One thing common in all the readings today is the relationship between God’s chosen people, the Jews and the non-Jews, the gentiles. Prior to the Babylonian exile, the people of God saw themselves as a people specially chosen by God, so dear to Him. They were the ones who know God and were deserving of salvation, while the non-Jews were the outsiders destined to be damned. After the Babylonian captivity, the people of God had mixed up with the outside world. They had seen goodness in them as well. Their emphasis started shifting that the other nations also have knowledge of God.
The exile has clearly shown that God is not exclusively bound to one country or one nation and the pagans can therefore become part of God’s people, provided they are prepared to observe the moral and religious prescriptions of the Jewish law. A day will come when foreigners honoring God and observing his commandments will be escorted to the temple of the Lord and there, will offer their sacrifices and prayers. Nobody will ever feel a stranger in the house of God. The temple will be a place of prayer for all the peoples of the earth. Hence, we hear today: “ And the foreigners who join themselves to the Lord, ministering to him, loving the name of the Lord, and becoming his servants– Them I will bring to my holy mountain and make joyful in my house of prayer… For my house shall be called a house of prayer for all peoples.”
In the earthly ministry of Jesus Christ, he required faith from both the Jews and the gentiles alike. Jesus excluded no one from benefitting from His ministry of love. In our Gospel reading today, Jesus was outside of the Jewish frontiers, in the region of Tyre and Sidon. There, a Canaanite woman came asking Jesus to heal her daughter. Jesus made her to demonstrate her faith before her request was granted. That non-Jewish woman shows strong faith in Jesus and her daughter was cured. The “true-children” are those who have faith in Jesus, whether Jew or Gentile. The mission of Jesus brings about the reconciliation between Jews and gentiles. In John 10:16, Jesus tells us: “I have other sheep that do not belong to this fold. These also I must lead, and they will hear my voice, and there will be one flock, one shepherd.”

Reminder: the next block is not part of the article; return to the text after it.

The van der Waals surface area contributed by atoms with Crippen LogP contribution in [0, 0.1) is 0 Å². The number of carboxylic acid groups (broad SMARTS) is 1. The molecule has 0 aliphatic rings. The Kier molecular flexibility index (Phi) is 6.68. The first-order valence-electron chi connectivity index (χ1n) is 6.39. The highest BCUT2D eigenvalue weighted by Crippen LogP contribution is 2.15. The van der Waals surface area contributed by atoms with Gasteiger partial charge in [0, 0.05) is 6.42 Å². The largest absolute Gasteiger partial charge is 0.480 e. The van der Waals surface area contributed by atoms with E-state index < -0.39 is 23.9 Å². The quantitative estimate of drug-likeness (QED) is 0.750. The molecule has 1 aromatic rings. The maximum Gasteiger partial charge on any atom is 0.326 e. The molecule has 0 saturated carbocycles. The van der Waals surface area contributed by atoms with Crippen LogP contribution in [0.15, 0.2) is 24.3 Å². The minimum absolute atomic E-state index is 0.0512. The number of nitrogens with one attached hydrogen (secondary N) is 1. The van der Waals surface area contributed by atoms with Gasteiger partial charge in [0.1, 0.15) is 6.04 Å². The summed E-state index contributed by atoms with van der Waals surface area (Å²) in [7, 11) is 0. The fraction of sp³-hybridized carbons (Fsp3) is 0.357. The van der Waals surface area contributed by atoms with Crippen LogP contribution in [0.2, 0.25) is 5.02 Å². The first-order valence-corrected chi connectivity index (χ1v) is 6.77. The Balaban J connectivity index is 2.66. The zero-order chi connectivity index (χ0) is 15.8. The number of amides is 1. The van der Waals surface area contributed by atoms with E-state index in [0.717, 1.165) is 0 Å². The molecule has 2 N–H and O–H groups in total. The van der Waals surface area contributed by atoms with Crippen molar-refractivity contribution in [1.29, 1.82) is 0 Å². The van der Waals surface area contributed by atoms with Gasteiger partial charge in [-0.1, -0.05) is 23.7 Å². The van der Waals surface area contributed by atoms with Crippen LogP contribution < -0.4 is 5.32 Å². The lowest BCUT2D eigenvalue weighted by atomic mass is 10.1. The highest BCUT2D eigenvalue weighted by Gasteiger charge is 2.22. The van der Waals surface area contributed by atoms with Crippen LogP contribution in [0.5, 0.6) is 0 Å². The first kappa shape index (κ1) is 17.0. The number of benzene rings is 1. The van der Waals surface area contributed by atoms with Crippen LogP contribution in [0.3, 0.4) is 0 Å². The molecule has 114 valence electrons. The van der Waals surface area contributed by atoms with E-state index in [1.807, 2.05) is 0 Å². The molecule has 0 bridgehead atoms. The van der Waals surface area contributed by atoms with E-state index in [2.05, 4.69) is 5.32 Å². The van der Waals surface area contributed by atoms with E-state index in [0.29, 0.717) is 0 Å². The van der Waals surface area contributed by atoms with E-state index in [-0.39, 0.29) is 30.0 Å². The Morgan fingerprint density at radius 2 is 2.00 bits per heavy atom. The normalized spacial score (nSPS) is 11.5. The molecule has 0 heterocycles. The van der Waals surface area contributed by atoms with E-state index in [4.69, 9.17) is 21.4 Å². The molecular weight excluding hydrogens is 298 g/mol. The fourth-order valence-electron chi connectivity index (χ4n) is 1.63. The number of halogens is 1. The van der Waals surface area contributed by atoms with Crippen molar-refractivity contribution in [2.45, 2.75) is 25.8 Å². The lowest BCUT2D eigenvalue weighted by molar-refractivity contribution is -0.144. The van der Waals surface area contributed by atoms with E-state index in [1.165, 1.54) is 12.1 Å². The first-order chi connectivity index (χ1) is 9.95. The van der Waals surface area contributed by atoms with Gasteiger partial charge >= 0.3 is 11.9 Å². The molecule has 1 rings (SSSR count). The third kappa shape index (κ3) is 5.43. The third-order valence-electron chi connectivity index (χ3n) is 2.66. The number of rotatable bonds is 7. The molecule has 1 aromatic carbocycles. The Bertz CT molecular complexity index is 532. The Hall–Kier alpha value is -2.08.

Today, St. Paul tells us about God’s plan of salvation for all, for both Jews and Gentiles. God brings good out of evil, since the rejection of the gospel by the Jews presented an opportunity for the gentiles. The story may not be finished, since there is no reason why in due time, the Jews might not accept the gospel. The offer of salvation through the gospel of Jesus Christ is made to all. Like St. Paul and the apostles, let us dedicate ourselves to the spread of the Kingdom, reconciling all peoples in Christ. Neither should we write off anyone as undeserving of salvation, nor should we give up on anyone. In the case of St. Paul, he remains confident that there would be final salvation for Israel, even in their rejection of the gospel. This is part of the divine mystery, which refers to the plan of God that is not accessible to mere human reasoning, but which is part of his special revelation. This mystery was revealed to St. Paul, how God’s promises are dependable and irrevocable. In his mercy, God grants the second chance to all. This is what St. Paul means when he says that God has imprisoned all in disobedience that he might have mercy on all.
We, too should not look down on anyone as undeserving of mercy and salvation. For that reason, we should continue to reach out to all, and adopt the attitude of God. As God is the center of our lives, so is he the center of life for others. As we show great love, which we have for our people, we should as well, show such love to those who are not our immediate members. We should be like St. Paul, as we saw last Sunday, who as he extended the love of God to non-Jews, demonstrated how much love he had for his fellow Jews. That is why he mourned for his own people, who turned away from their great privileges, revealed in Jesus Christ (Romans 9:1-5). May God give us a universalistic outlook to see him present in the totality of creation, now and forever. Amen.